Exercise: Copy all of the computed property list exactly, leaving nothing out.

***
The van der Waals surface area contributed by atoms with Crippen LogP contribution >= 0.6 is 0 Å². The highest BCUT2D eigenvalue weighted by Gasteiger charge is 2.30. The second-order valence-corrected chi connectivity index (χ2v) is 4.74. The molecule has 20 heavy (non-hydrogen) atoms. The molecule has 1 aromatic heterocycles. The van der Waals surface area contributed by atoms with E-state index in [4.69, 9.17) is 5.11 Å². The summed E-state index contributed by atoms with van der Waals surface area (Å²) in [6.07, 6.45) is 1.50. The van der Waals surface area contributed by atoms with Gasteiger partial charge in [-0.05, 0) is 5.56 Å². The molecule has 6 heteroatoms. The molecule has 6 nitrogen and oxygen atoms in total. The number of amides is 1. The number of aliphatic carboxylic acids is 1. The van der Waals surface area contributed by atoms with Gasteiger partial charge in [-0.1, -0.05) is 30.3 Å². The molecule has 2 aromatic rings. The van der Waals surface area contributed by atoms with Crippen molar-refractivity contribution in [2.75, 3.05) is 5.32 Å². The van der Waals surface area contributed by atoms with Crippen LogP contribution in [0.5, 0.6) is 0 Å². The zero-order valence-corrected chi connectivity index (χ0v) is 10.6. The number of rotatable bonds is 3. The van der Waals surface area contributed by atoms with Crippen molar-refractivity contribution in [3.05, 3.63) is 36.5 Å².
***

The van der Waals surface area contributed by atoms with Crippen LogP contribution >= 0.6 is 0 Å². The highest BCUT2D eigenvalue weighted by Gasteiger charge is 2.30. The second-order valence-corrected chi connectivity index (χ2v) is 4.74. The molecule has 20 heavy (non-hydrogen) atoms. The molecule has 1 aromatic heterocycles. The van der Waals surface area contributed by atoms with E-state index in [4.69, 9.17) is 5.11 Å². The summed E-state index contributed by atoms with van der Waals surface area (Å²) in [6.07, 6.45) is 1.50. The van der Waals surface area contributed by atoms with Gasteiger partial charge in [-0.05, 0) is 5.56 Å². The molecule has 6 heteroatoms. The molecule has 6 nitrogen and oxygen atoms in total. The number of amides is 1. The number of aliphatic carboxylic acids is 1. The van der Waals surface area contributed by atoms with Gasteiger partial charge in [-0.1, -0.05) is 30.3 Å². The molecule has 2 aromatic rings. The van der Waals surface area contributed by atoms with Crippen molar-refractivity contribution in [2.75, 3.05) is 5.32 Å². The van der Waals surface area contributed by atoms with Crippen LogP contribution in [0.5, 0.6) is 0 Å². The zero-order valence-corrected chi connectivity index (χ0v) is 10.6. The number of rotatable bonds is 3. The van der Waals surface area contributed by atoms with Crippen molar-refractivity contribution in [3.05, 3.63) is 36.5 Å².